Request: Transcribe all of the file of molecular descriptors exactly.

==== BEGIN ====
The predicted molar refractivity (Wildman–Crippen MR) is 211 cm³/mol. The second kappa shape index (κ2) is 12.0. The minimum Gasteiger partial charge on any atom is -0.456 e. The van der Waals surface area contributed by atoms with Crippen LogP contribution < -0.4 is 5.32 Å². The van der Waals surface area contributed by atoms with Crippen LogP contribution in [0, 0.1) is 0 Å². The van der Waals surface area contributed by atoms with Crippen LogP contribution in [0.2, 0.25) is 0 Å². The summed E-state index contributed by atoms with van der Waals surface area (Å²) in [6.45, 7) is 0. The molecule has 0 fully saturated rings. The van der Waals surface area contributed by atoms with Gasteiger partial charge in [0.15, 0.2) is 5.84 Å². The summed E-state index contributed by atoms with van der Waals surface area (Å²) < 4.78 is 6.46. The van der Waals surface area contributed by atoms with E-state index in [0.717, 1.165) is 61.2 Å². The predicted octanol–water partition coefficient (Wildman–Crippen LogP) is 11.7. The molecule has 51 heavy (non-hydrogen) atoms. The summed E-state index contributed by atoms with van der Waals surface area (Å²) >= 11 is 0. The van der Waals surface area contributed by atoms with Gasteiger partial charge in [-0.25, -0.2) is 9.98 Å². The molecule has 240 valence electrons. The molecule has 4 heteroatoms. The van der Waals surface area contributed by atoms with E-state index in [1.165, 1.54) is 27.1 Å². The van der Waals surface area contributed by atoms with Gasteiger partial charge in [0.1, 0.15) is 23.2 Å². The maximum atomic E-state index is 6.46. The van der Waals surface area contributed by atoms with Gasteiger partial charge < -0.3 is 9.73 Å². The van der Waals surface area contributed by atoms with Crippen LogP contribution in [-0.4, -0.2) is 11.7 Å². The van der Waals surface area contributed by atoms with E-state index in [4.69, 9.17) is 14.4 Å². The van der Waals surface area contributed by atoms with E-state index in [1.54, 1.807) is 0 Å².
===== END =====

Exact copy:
The predicted molar refractivity (Wildman–Crippen MR) is 211 cm³/mol. The second kappa shape index (κ2) is 12.0. The minimum Gasteiger partial charge on any atom is -0.456 e. The van der Waals surface area contributed by atoms with Crippen LogP contribution < -0.4 is 5.32 Å². The van der Waals surface area contributed by atoms with Crippen LogP contribution in [0, 0.1) is 0 Å². The van der Waals surface area contributed by atoms with Crippen LogP contribution in [0.2, 0.25) is 0 Å². The summed E-state index contributed by atoms with van der Waals surface area (Å²) in [6.45, 7) is 0. The molecule has 0 fully saturated rings. The van der Waals surface area contributed by atoms with Gasteiger partial charge in [0.15, 0.2) is 5.84 Å². The summed E-state index contributed by atoms with van der Waals surface area (Å²) < 4.78 is 6.46. The van der Waals surface area contributed by atoms with E-state index in [0.717, 1.165) is 61.2 Å². The predicted octanol–water partition coefficient (Wildman–Crippen LogP) is 11.7. The molecule has 51 heavy (non-hydrogen) atoms. The summed E-state index contributed by atoms with van der Waals surface area (Å²) >= 11 is 0. The van der Waals surface area contributed by atoms with Gasteiger partial charge in [-0.25, -0.2) is 9.98 Å². The molecule has 240 valence electrons. The molecule has 4 heteroatoms. The van der Waals surface area contributed by atoms with E-state index in [1.165, 1.54) is 27.1 Å². The van der Waals surface area contributed by atoms with Gasteiger partial charge in [0.1, 0.15) is 23.2 Å². The maximum atomic E-state index is 6.46. The van der Waals surface area contributed by atoms with Gasteiger partial charge < -0.3 is 9.73 Å². The van der Waals surface area contributed by atoms with Crippen LogP contribution in [-0.4, -0.2) is 11.7 Å². The van der Waals surface area contributed by atoms with E-state index in [4.69, 9.17) is 14.4 Å². The van der Waals surface area contributed by atoms with E-state index in [1.54, 1.807) is 0 Å².